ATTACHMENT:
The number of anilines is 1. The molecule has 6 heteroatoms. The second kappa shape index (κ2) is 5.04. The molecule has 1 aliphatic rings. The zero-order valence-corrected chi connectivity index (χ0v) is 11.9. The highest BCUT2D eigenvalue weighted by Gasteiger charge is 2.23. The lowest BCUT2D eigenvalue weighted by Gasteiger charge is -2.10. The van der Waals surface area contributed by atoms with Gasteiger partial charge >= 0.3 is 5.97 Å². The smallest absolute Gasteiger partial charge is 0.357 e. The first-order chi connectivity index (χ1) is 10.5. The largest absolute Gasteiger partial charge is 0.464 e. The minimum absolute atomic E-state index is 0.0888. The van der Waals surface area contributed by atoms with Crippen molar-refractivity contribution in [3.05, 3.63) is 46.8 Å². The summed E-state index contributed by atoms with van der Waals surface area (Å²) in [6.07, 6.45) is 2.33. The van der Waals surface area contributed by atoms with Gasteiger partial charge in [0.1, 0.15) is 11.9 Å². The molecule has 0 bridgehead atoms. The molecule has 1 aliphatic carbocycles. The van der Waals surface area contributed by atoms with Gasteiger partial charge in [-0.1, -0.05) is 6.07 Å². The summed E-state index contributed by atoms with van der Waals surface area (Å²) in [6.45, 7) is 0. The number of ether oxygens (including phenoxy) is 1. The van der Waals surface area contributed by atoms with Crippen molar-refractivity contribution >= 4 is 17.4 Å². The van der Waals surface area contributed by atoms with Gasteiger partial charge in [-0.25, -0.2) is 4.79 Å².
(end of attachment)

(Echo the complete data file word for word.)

The number of anilines is 1. The molecule has 6 heteroatoms. The second kappa shape index (κ2) is 5.04. The molecule has 1 aliphatic rings. The zero-order valence-corrected chi connectivity index (χ0v) is 11.9. The highest BCUT2D eigenvalue weighted by Gasteiger charge is 2.23. The lowest BCUT2D eigenvalue weighted by Gasteiger charge is -2.10. The van der Waals surface area contributed by atoms with Gasteiger partial charge >= 0.3 is 5.97 Å². The smallest absolute Gasteiger partial charge is 0.357 e. The first-order chi connectivity index (χ1) is 10.5. The largest absolute Gasteiger partial charge is 0.464 e. The minimum absolute atomic E-state index is 0.0888. The van der Waals surface area contributed by atoms with Crippen molar-refractivity contribution in [3.05, 3.63) is 46.8 Å². The summed E-state index contributed by atoms with van der Waals surface area (Å²) in [6.07, 6.45) is 2.33. The van der Waals surface area contributed by atoms with Gasteiger partial charge in [0.1, 0.15) is 11.9 Å². The molecule has 0 bridgehead atoms. The molecule has 1 aliphatic carbocycles. The van der Waals surface area contributed by atoms with Gasteiger partial charge in [-0.1, -0.05) is 6.07 Å². The summed E-state index contributed by atoms with van der Waals surface area (Å²) in [6.45, 7) is 0. The number of ether oxygens (including phenoxy) is 1. The van der Waals surface area contributed by atoms with Crippen molar-refractivity contribution >= 4 is 17.4 Å². The van der Waals surface area contributed by atoms with Gasteiger partial charge in [-0.25, -0.2) is 4.79 Å².